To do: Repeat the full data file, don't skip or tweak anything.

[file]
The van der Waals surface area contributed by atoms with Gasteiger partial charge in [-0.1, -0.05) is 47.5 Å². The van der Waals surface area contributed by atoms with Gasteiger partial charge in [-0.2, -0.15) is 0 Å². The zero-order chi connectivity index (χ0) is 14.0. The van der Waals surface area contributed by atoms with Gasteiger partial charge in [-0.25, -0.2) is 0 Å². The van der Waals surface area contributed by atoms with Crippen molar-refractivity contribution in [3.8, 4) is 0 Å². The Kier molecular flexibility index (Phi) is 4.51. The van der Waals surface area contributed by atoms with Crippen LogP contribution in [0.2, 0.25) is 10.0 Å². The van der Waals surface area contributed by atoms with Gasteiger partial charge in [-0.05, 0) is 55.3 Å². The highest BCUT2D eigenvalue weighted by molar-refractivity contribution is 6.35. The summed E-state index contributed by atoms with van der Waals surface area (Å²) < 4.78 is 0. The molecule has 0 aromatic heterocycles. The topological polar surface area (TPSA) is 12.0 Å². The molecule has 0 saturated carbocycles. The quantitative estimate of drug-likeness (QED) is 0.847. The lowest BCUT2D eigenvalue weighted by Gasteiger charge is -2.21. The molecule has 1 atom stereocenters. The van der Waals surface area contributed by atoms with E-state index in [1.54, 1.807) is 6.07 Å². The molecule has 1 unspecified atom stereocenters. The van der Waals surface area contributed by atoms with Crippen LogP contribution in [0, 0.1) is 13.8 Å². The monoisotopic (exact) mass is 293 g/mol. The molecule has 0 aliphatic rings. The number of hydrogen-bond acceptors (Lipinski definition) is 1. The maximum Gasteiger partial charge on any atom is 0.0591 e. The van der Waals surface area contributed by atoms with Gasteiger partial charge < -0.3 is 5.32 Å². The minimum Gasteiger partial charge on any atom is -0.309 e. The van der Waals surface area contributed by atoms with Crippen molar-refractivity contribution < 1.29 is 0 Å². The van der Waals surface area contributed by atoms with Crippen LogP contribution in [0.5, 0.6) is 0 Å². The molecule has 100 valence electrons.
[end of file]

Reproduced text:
The van der Waals surface area contributed by atoms with Gasteiger partial charge in [-0.1, -0.05) is 47.5 Å². The van der Waals surface area contributed by atoms with Gasteiger partial charge in [-0.2, -0.15) is 0 Å². The zero-order chi connectivity index (χ0) is 14.0. The van der Waals surface area contributed by atoms with Gasteiger partial charge in [-0.25, -0.2) is 0 Å². The van der Waals surface area contributed by atoms with Crippen molar-refractivity contribution in [3.8, 4) is 0 Å². The Kier molecular flexibility index (Phi) is 4.51. The van der Waals surface area contributed by atoms with Crippen LogP contribution in [0.2, 0.25) is 10.0 Å². The van der Waals surface area contributed by atoms with Gasteiger partial charge in [-0.05, 0) is 55.3 Å². The highest BCUT2D eigenvalue weighted by molar-refractivity contribution is 6.35. The summed E-state index contributed by atoms with van der Waals surface area (Å²) < 4.78 is 0. The molecule has 0 aromatic heterocycles. The topological polar surface area (TPSA) is 12.0 Å². The molecule has 0 saturated carbocycles. The quantitative estimate of drug-likeness (QED) is 0.847. The lowest BCUT2D eigenvalue weighted by Gasteiger charge is -2.21. The molecule has 1 atom stereocenters. The van der Waals surface area contributed by atoms with E-state index in [1.54, 1.807) is 6.07 Å². The molecule has 1 unspecified atom stereocenters. The van der Waals surface area contributed by atoms with Crippen LogP contribution in [0, 0.1) is 13.8 Å². The monoisotopic (exact) mass is 293 g/mol. The molecule has 0 aliphatic rings. The number of hydrogen-bond acceptors (Lipinski definition) is 1. The maximum Gasteiger partial charge on any atom is 0.0591 e. The van der Waals surface area contributed by atoms with Gasteiger partial charge < -0.3 is 5.32 Å². The minimum Gasteiger partial charge on any atom is -0.309 e. The van der Waals surface area contributed by atoms with Crippen molar-refractivity contribution < 1.29 is 0 Å². The van der Waals surface area contributed by atoms with Crippen LogP contribution in [0.5, 0.6) is 0 Å². The molecule has 100 valence electrons.